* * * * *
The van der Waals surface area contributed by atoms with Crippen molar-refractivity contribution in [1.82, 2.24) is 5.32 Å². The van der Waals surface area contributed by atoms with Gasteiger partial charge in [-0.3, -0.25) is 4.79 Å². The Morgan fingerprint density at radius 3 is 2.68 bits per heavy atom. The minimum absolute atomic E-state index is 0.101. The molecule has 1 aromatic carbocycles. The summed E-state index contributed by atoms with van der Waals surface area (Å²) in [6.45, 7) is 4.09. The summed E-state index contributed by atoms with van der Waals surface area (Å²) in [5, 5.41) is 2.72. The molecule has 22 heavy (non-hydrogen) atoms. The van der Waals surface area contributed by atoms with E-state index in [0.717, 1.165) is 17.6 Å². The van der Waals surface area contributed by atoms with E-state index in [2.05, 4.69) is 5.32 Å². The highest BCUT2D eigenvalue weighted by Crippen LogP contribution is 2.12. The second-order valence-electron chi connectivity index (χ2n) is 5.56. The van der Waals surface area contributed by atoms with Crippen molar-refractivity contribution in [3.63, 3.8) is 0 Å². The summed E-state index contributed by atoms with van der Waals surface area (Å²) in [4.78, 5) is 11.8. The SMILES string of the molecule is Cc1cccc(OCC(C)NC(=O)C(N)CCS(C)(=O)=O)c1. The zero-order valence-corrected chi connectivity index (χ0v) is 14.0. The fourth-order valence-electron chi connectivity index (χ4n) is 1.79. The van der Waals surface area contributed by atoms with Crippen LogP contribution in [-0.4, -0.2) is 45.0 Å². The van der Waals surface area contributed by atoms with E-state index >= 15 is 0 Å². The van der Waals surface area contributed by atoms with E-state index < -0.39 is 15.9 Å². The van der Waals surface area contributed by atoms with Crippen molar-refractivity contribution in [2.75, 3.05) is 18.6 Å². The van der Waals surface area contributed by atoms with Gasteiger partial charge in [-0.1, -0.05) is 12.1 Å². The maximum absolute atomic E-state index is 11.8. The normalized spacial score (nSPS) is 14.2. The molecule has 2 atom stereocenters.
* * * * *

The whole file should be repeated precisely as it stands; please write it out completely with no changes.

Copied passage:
The van der Waals surface area contributed by atoms with Crippen molar-refractivity contribution in [1.82, 2.24) is 5.32 Å². The van der Waals surface area contributed by atoms with Gasteiger partial charge in [-0.3, -0.25) is 4.79 Å². The Morgan fingerprint density at radius 3 is 2.68 bits per heavy atom. The minimum absolute atomic E-state index is 0.101. The molecule has 1 aromatic carbocycles. The summed E-state index contributed by atoms with van der Waals surface area (Å²) in [6.45, 7) is 4.09. The summed E-state index contributed by atoms with van der Waals surface area (Å²) in [5, 5.41) is 2.72. The molecule has 22 heavy (non-hydrogen) atoms. The van der Waals surface area contributed by atoms with E-state index in [0.717, 1.165) is 17.6 Å². The van der Waals surface area contributed by atoms with E-state index in [2.05, 4.69) is 5.32 Å². The highest BCUT2D eigenvalue weighted by Crippen LogP contribution is 2.12. The second-order valence-electron chi connectivity index (χ2n) is 5.56. The van der Waals surface area contributed by atoms with Crippen molar-refractivity contribution in [3.63, 3.8) is 0 Å². The summed E-state index contributed by atoms with van der Waals surface area (Å²) in [4.78, 5) is 11.8. The SMILES string of the molecule is Cc1cccc(OCC(C)NC(=O)C(N)CCS(C)(=O)=O)c1. The zero-order valence-corrected chi connectivity index (χ0v) is 14.0. The fourth-order valence-electron chi connectivity index (χ4n) is 1.79. The van der Waals surface area contributed by atoms with Crippen LogP contribution in [-0.4, -0.2) is 45.0 Å². The van der Waals surface area contributed by atoms with E-state index >= 15 is 0 Å². The van der Waals surface area contributed by atoms with E-state index < -0.39 is 15.9 Å². The van der Waals surface area contributed by atoms with Crippen molar-refractivity contribution in [2.75, 3.05) is 18.6 Å². The van der Waals surface area contributed by atoms with Gasteiger partial charge in [-0.1, -0.05) is 12.1 Å². The maximum absolute atomic E-state index is 11.8. The normalized spacial score (nSPS) is 14.2. The molecule has 2 atom stereocenters.